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Blood Transfusions in Dogs and Cats Receiving Hemodialysis: 230 Cases (June 1997-September 2012).

Blood Transfusions in Dogs and Cats Receiving Hemodialysis: 230 Cases (June 1997-September 2012).
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Langston C, Cook A, Eatroff A, Mitelberg E, Chalhoub S,


Langston C, Cook A, Eatroff A, Mitelberg E, Chalhoub S, (click to view)

Langston C, Cook A, Eatroff A, Mitelberg E, Chalhoub S,

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Journal of veterinary internal medicine 2017 02 15() doi 10.1111/jvim.14658
Abstract
BACKGROUND
Multiple factors exist that contribute to anemia in dogs and cats receiving hemodialysis, can necessitate transfusion.

OBJECTIVES
To describe blood product usage in dogs and cats with acute and chronic kidney disease that were treated with intermittent hemodialysis to determine risk factors associated with the requirement for blood product transfusion.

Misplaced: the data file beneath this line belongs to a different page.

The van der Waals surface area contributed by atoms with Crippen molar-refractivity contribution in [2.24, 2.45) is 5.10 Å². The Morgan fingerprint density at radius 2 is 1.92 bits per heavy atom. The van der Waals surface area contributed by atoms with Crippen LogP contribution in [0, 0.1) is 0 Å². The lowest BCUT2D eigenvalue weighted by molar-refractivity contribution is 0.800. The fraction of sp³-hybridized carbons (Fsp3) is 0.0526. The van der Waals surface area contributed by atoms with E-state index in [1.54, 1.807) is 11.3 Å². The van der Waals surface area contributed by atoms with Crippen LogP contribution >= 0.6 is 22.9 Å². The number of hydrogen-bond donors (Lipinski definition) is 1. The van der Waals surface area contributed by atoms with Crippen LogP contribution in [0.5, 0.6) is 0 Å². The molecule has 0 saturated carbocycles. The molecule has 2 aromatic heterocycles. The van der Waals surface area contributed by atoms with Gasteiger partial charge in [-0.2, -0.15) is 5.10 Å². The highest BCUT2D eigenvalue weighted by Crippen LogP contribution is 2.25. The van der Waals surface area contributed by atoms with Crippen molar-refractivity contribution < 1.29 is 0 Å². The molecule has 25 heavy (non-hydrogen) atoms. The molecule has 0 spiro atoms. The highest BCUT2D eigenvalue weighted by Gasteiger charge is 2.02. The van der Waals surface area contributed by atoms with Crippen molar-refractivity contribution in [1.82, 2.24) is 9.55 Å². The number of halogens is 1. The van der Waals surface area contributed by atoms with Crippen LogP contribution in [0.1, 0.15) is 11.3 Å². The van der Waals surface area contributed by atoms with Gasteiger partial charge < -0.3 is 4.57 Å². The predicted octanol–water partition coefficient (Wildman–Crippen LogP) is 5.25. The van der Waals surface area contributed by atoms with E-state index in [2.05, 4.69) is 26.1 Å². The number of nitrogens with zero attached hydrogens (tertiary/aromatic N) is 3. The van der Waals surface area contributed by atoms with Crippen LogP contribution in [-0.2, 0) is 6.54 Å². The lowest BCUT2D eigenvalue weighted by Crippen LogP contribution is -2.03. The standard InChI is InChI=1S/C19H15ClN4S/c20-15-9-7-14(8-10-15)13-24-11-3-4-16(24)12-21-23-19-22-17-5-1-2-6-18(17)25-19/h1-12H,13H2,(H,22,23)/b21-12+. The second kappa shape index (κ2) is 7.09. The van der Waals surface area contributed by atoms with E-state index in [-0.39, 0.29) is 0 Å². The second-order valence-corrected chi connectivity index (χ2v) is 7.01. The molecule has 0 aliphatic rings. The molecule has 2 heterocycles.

ANIMALS
83 cats and 147 dogs undergoing renal replacement therapy at the Animal Medical Center for acute or chronic kidney disease.

METHODS
Retrospective medical record review of all dogs and cats receiving renal replacement therapy for kidney disease, from June 1997 through September 2012.

RESULTS
Blood products (whole blood, packed RBCs, or stromal-free hemoglobin) were administered to 87% of cats and 32% of dogs. The number of dialysis treatments was associated with the requirement for transfusion in cats (adjusted OR 2.21, 95% CI 1.13, 4.32), but not in dogs (adjusted OR 0.98, 95% CI 0.95, 1.03). Administration of a blood product was associated with a higher likelihood of death in dogs (OR 3.198, 95% CI 1.352, 7.565; P = .0098), but not in cats (OR 1.527, 95% CI 0.5404, 4.317, P = .2).

CONCLUSIONS AND CLINICAL IMPORTANCE
Veterinary hospitals with a hemodialysis unit should have reliable and rapid access to safe blood products in order to meet the needs of dogs and cats receiving dialysis.

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